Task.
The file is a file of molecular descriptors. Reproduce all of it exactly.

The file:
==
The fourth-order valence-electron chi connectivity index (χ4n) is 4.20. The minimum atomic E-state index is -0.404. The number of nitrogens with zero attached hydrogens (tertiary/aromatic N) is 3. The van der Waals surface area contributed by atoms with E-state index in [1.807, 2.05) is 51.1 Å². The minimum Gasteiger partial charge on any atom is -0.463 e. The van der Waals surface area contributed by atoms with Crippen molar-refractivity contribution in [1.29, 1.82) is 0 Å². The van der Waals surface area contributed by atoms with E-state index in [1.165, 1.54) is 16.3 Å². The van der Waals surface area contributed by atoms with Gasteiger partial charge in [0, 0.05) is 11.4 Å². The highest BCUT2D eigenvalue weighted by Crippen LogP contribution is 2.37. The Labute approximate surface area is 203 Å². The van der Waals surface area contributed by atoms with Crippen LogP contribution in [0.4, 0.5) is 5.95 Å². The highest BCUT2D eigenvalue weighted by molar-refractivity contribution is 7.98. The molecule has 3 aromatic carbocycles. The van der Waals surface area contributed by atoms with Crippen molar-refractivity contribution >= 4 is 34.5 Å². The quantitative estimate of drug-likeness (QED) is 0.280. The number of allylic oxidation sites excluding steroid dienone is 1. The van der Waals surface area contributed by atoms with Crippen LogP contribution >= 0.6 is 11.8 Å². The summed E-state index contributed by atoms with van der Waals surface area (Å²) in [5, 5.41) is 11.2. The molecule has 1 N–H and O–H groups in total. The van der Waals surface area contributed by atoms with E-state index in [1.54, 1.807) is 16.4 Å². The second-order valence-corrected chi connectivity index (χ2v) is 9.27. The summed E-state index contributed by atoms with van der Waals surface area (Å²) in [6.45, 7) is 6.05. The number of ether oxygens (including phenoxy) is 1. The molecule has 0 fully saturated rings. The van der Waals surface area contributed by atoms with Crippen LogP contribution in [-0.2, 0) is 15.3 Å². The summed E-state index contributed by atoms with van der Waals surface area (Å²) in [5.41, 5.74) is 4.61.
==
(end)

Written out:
The fourth-order valence-electron chi connectivity index (χ4n) is 4.20. The minimum atomic E-state index is -0.404. The number of nitrogens with zero attached hydrogens (tertiary/aromatic N) is 3. The van der Waals surface area contributed by atoms with E-state index in [1.807, 2.05) is 51.1 Å². The minimum Gasteiger partial charge on any atom is -0.463 e. The van der Waals surface area contributed by atoms with Crippen molar-refractivity contribution in [1.29, 1.82) is 0 Å². The van der Waals surface area contributed by atoms with E-state index in [1.165, 1.54) is 16.3 Å². The van der Waals surface area contributed by atoms with Gasteiger partial charge in [0, 0.05) is 11.4 Å². The highest BCUT2D eigenvalue weighted by Crippen LogP contribution is 2.37. The Labute approximate surface area is 203 Å². The van der Waals surface area contributed by atoms with Crippen LogP contribution in [0.4, 0.5) is 5.95 Å². The highest BCUT2D eigenvalue weighted by molar-refractivity contribution is 7.98. The molecule has 3 aromatic carbocycles. The van der Waals surface area contributed by atoms with Crippen molar-refractivity contribution >= 4 is 34.5 Å². The quantitative estimate of drug-likeness (QED) is 0.280. The number of allylic oxidation sites excluding steroid dienone is 1. The van der Waals surface area contributed by atoms with Crippen LogP contribution >= 0.6 is 11.8 Å². The summed E-state index contributed by atoms with van der Waals surface area (Å²) in [5, 5.41) is 11.2. The molecule has 1 N–H and O–H groups in total. The van der Waals surface area contributed by atoms with E-state index in [1.54, 1.807) is 16.4 Å². The second-order valence-corrected chi connectivity index (χ2v) is 9.27. The summed E-state index contributed by atoms with van der Waals surface area (Å²) in [6.45, 7) is 6.05. The number of ether oxygens (including phenoxy) is 1. The molecule has 0 fully saturated rings. The van der Waals surface area contributed by atoms with Crippen LogP contribution in [-0.2, 0) is 15.3 Å². The summed E-state index contributed by atoms with van der Waals surface area (Å²) in [5.41, 5.74) is 4.61.